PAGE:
Brandon Staley was one of the league's most analytics-friendly coaches last season, focusing on process over results and staying aggressive in many situations where other coaches would get conservative. The outcome wasn't always in his favor, but the decisions were almost always right. Though he's dialed back the aggressiveness at times this year, perhaps due to injuries on offense, he went all in with the game on the line Sunday against the Cardinals. Kicking the extra point with seconds to play and effectively forcing overtime would have been understandable. Going for two and coming up short, fair or not, would have ramped up the criticism he's faced of late. And yet, he didn't hesitate. Justin Herbert found Gerald Everett for the game-winning two-point conversion, making Staley look like a genius. This could be a massive win for the Chargers in the AFC playoff race.
Kingsbury's seat hot
The Cardinals' offense has far too much talent to be performing at the level it is right now, particularly in critical moments. In Sunday's loss to the Chargers, Arizona had three consecutive three-and-outs after taking a 24-17 lead late in the third quarter. If your team-building strategy is going to be to simply collect names, regardless of whether the price or the fit make sense, you should probably have a coach who gets more out of his talent. Kliff Kingsbury needing a meeting with Kyler Murray to work on their communication as we come up on the end of their fourth season together is yet another sign that this just isn't working. Firing Kingsbury less than a year after extending him through the 2027 season would be a tough sell for ownership. But why let one mistake turn into two?
49ers D does it again
San Francisco's offense will get a lot of attention looking ahead to the playoffs, and justifiably so. The star power is real. But make no mistake: This team goes as far as the defense will take it, and it sure seems like that could be pretty far. A shutout win over New Orleans - the Saints' first shutout loss since 2001, ending the NFL's longest streak - was the latest confirmation of this being a truly special unit. If you want to say it was only Andy Dalton and the Saints, fine. In that case, consider that the 49ers have now gone four straight games without allowing a point in the second half. That'll play in January. Maybe February, too.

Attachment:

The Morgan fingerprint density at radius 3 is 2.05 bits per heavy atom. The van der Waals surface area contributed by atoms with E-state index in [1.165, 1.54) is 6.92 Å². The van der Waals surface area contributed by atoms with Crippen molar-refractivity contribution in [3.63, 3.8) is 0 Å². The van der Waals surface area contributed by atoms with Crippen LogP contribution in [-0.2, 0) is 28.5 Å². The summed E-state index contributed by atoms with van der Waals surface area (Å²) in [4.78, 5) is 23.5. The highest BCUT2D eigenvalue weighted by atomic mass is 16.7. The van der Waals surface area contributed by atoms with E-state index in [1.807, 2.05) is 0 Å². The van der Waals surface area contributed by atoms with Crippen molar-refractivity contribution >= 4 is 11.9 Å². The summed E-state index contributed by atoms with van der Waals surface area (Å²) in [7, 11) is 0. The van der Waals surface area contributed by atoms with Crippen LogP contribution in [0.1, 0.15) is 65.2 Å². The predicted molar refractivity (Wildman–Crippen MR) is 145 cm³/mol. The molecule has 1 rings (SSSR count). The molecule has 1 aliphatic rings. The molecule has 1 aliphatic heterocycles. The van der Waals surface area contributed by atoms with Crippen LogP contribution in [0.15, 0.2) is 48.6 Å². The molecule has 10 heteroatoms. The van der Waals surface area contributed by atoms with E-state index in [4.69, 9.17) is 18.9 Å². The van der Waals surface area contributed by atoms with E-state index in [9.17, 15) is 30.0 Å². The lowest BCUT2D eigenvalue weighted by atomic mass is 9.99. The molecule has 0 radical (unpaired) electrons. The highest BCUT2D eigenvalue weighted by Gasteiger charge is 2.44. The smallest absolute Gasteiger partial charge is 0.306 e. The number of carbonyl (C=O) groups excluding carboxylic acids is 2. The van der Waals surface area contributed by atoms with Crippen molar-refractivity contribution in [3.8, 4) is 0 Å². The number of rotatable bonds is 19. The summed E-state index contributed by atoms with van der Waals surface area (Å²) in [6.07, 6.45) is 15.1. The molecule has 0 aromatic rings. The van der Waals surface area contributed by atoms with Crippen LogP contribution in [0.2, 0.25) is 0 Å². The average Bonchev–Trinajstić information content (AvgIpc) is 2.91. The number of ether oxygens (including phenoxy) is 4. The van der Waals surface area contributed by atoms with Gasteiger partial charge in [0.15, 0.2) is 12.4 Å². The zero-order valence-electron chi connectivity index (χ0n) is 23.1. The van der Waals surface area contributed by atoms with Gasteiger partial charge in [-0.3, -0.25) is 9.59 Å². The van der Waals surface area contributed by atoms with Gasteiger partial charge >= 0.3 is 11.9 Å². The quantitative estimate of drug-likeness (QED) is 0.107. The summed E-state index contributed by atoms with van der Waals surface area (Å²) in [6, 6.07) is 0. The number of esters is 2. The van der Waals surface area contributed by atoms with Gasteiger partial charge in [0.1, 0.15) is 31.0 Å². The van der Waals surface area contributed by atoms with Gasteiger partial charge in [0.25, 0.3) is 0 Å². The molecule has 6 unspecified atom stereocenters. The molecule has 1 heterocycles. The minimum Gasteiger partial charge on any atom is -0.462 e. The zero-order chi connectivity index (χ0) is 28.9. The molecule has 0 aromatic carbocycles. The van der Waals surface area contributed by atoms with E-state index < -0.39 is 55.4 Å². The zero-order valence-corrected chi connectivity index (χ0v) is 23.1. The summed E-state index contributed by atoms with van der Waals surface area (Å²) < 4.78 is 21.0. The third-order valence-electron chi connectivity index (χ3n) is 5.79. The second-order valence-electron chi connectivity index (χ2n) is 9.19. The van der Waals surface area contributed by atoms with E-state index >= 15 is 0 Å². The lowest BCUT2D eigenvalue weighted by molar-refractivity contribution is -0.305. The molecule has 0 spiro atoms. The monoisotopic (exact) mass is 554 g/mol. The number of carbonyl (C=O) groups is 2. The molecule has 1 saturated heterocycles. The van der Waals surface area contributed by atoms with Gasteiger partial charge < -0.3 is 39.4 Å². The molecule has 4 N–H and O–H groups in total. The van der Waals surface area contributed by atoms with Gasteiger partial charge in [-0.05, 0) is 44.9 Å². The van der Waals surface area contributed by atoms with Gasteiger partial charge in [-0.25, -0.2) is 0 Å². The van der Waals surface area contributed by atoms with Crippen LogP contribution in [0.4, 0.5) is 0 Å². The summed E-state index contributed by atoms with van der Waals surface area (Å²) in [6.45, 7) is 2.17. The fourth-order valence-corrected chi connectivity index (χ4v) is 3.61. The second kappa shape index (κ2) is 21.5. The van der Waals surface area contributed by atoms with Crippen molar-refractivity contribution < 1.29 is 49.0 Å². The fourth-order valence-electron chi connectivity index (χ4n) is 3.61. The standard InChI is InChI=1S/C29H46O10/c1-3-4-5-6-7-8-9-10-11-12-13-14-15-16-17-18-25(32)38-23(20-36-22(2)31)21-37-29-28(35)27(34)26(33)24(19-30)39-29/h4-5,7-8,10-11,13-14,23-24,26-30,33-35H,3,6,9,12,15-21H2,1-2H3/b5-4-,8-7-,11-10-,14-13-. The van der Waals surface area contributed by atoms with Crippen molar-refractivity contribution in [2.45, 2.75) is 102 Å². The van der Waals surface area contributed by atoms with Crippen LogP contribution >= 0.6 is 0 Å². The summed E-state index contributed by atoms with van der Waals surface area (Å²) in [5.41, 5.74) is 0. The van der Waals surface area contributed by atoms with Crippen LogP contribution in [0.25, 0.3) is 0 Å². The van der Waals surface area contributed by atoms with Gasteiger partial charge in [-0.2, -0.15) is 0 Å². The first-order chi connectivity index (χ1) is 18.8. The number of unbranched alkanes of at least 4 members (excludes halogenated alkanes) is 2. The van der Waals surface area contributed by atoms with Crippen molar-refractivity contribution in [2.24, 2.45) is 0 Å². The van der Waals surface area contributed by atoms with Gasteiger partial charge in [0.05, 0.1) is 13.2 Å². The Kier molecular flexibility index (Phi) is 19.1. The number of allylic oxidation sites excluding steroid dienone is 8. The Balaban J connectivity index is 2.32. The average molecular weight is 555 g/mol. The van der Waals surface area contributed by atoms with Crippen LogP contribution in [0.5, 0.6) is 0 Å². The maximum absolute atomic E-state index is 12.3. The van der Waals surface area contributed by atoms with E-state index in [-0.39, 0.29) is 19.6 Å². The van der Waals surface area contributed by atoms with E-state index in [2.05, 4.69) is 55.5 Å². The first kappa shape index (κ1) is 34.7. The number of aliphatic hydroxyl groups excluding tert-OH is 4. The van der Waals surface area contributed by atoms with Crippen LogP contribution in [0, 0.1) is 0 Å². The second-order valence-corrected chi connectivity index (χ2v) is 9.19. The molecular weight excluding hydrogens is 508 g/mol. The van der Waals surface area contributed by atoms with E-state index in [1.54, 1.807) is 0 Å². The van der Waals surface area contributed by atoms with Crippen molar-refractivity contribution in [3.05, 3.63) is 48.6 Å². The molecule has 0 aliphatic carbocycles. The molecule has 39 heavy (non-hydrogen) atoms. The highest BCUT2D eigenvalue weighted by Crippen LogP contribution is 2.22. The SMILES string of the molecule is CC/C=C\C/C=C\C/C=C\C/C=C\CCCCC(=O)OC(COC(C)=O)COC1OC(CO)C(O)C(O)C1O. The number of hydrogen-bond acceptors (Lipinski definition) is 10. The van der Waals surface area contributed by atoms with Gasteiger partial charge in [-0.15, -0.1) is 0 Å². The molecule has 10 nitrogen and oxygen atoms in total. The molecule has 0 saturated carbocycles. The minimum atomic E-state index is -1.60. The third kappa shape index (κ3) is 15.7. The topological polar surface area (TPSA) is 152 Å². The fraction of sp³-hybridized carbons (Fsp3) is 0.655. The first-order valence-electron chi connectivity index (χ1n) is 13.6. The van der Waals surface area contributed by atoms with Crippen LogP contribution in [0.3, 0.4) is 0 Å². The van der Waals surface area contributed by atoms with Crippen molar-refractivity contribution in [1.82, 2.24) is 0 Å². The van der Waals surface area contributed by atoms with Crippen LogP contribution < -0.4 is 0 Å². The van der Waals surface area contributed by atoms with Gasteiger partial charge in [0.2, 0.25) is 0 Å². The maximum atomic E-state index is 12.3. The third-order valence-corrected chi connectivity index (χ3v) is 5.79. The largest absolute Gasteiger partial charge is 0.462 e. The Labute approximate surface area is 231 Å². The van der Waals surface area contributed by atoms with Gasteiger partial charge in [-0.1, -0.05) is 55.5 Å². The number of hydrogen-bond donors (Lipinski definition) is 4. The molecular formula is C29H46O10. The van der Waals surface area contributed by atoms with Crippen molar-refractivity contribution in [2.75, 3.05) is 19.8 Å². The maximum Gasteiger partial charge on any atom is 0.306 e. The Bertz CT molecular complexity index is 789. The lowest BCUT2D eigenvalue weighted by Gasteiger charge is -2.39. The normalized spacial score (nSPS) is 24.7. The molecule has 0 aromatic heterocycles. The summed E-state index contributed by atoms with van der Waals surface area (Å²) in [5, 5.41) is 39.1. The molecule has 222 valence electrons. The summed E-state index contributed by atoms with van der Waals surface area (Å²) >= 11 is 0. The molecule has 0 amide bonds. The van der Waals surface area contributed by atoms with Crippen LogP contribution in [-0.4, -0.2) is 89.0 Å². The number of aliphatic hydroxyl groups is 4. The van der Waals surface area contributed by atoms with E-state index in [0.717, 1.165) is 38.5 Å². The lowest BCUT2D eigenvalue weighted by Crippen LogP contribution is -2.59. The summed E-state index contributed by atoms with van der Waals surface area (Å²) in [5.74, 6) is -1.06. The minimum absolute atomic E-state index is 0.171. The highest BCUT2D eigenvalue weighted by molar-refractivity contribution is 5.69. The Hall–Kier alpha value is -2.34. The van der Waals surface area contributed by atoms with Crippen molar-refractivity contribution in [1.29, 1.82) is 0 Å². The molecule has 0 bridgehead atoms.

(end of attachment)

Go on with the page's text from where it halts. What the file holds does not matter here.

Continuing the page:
Pay that man
Josh Jacobs willed the Raiders to victory Sunday afternoon in Seattle, running for a career-high 229 yards that included a walk-off 86-yard touchdown in overtime, his second score of the game. Jacobs also had a major role as a pass-catcher, racking up 74 yards to tie Davante Adams for the team lead on the day. The massive performance makes him just the 11th player in NFL history to top 300 yards from scrimmage, and he also now leads the league in rushing with 1,159 yards in 11 games. Jacobs' rise to elite status on the heels of the Raiders' new regime declining his fifth-year contract option has been a remarkable story. Whether it's in Las Vegas or elsewhere, the 24-year-old appears poised for a major payday when he hits free agency next spring.
Bengals OL shines
Facing the same Titans defense that bludgeoned them for nine sacks in the playoffs last year figured to be a true test of where this new-look Bengals offensive line stood heading into the stretch run of the season. The results were outstanding. The front five was a major factor in Cincinnati coming away with the win despite the absence of both Ja'Marr Chase and Joe Mixon. Joe Burrow was sacked just once on the day, and the offense was also able to move the ball on the ground. If this group can build on that promising performance, and the passing game can continue to adjust and find success over the middle of the field, the Bengals could hit their stride just in time for the playoffs.
Treylon Burks breakout
Burks is starting to show signs of the playmaker he was drafted to be last spring. The first-round rookie had the best game of his young career in last week's win over the Packers, racking up seven catches for 111 yards, including a 51-yard play downfield. He had another 51-yard grab Sunday against the Bengals en route to a four-catch, 70-yard day. Burks emerging as a consistent big-play threat would be a huge development for the Titans offense looking ahead to the playoffs.